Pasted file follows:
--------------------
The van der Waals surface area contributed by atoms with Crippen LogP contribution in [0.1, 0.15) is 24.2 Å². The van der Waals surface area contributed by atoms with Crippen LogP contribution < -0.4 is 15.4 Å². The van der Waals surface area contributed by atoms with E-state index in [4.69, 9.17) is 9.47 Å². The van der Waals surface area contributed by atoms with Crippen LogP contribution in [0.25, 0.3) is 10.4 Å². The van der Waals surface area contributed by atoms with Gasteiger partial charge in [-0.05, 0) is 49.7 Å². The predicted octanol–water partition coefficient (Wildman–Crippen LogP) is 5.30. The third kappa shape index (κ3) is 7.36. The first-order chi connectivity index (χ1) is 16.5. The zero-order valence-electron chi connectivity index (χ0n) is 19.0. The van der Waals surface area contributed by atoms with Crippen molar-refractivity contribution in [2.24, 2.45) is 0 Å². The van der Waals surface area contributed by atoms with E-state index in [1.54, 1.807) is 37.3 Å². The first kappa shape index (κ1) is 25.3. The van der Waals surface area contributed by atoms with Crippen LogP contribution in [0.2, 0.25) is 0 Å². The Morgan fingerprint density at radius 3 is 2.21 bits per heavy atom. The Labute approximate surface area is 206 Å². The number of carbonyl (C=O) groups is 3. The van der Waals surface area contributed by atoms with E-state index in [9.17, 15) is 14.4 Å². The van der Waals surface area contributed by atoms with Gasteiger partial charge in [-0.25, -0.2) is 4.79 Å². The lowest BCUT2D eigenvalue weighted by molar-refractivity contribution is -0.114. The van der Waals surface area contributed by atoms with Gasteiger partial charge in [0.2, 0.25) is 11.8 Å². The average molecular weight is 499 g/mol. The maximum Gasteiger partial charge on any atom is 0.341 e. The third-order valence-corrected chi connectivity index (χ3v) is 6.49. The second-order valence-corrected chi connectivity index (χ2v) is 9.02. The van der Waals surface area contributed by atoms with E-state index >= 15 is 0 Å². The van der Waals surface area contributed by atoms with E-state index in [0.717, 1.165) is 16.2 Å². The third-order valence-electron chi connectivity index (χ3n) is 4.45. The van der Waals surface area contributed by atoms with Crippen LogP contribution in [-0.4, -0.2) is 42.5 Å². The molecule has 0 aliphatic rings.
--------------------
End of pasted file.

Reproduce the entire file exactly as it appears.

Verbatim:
The van der Waals surface area contributed by atoms with Crippen LogP contribution in [0.1, 0.15) is 24.2 Å². The van der Waals surface area contributed by atoms with Crippen LogP contribution < -0.4 is 15.4 Å². The van der Waals surface area contributed by atoms with E-state index in [4.69, 9.17) is 9.47 Å². The van der Waals surface area contributed by atoms with Crippen LogP contribution in [0.25, 0.3) is 10.4 Å². The van der Waals surface area contributed by atoms with Gasteiger partial charge in [-0.05, 0) is 49.7 Å². The predicted octanol–water partition coefficient (Wildman–Crippen LogP) is 5.30. The third kappa shape index (κ3) is 7.36. The first-order chi connectivity index (χ1) is 16.5. The zero-order valence-electron chi connectivity index (χ0n) is 19.0. The van der Waals surface area contributed by atoms with Crippen molar-refractivity contribution in [2.24, 2.45) is 0 Å². The van der Waals surface area contributed by atoms with E-state index in [1.54, 1.807) is 37.3 Å². The first kappa shape index (κ1) is 25.3. The van der Waals surface area contributed by atoms with Crippen LogP contribution in [0.2, 0.25) is 0 Å². The Morgan fingerprint density at radius 3 is 2.21 bits per heavy atom. The Labute approximate surface area is 206 Å². The number of carbonyl (C=O) groups is 3. The van der Waals surface area contributed by atoms with E-state index in [9.17, 15) is 14.4 Å². The van der Waals surface area contributed by atoms with Gasteiger partial charge in [-0.25, -0.2) is 4.79 Å². The lowest BCUT2D eigenvalue weighted by molar-refractivity contribution is -0.114. The van der Waals surface area contributed by atoms with Gasteiger partial charge in [0.2, 0.25) is 11.8 Å². The average molecular weight is 499 g/mol. The maximum Gasteiger partial charge on any atom is 0.341 e. The third-order valence-corrected chi connectivity index (χ3v) is 6.49. The second-order valence-corrected chi connectivity index (χ2v) is 9.02. The van der Waals surface area contributed by atoms with E-state index >= 15 is 0 Å². The van der Waals surface area contributed by atoms with E-state index in [0.717, 1.165) is 16.2 Å². The third-order valence-electron chi connectivity index (χ3n) is 4.45. The van der Waals surface area contributed by atoms with Crippen LogP contribution in [-0.4, -0.2) is 42.5 Å². The molecule has 0 aliphatic rings.